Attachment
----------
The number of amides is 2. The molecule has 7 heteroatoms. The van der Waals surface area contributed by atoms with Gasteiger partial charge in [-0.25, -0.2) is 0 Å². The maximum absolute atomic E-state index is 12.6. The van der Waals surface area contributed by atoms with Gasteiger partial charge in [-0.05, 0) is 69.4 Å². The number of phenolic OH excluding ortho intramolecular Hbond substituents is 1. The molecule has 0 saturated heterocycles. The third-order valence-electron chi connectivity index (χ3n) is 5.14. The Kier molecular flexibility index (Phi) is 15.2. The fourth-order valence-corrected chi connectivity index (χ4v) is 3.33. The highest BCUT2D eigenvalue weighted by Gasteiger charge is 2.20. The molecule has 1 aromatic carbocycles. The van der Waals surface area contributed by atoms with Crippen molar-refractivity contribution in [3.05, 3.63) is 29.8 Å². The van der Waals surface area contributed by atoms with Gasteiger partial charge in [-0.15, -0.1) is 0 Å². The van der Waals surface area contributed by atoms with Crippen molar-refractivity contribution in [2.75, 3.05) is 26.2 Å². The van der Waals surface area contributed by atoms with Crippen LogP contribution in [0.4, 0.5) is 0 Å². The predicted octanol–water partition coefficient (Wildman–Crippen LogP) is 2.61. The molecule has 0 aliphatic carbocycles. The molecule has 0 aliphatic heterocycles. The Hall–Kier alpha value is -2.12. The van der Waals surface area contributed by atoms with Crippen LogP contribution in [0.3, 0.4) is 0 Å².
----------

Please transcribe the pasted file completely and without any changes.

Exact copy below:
The number of amides is 2. The molecule has 7 heteroatoms. The van der Waals surface area contributed by atoms with Gasteiger partial charge in [-0.25, -0.2) is 0 Å². The maximum absolute atomic E-state index is 12.6. The van der Waals surface area contributed by atoms with Gasteiger partial charge in [-0.05, 0) is 69.4 Å². The number of phenolic OH excluding ortho intramolecular Hbond substituents is 1. The molecule has 0 saturated heterocycles. The third-order valence-electron chi connectivity index (χ3n) is 5.14. The Kier molecular flexibility index (Phi) is 15.2. The fourth-order valence-corrected chi connectivity index (χ4v) is 3.33. The highest BCUT2D eigenvalue weighted by Gasteiger charge is 2.20. The molecule has 1 aromatic carbocycles. The van der Waals surface area contributed by atoms with Crippen molar-refractivity contribution in [3.05, 3.63) is 29.8 Å². The van der Waals surface area contributed by atoms with Gasteiger partial charge in [-0.15, -0.1) is 0 Å². The van der Waals surface area contributed by atoms with Crippen molar-refractivity contribution in [2.75, 3.05) is 26.2 Å². The van der Waals surface area contributed by atoms with Crippen LogP contribution in [0.4, 0.5) is 0 Å². The predicted octanol–water partition coefficient (Wildman–Crippen LogP) is 2.61. The molecule has 0 aliphatic carbocycles. The molecule has 0 aliphatic heterocycles. The Hall–Kier alpha value is -2.12. The van der Waals surface area contributed by atoms with Crippen LogP contribution in [0.3, 0.4) is 0 Å².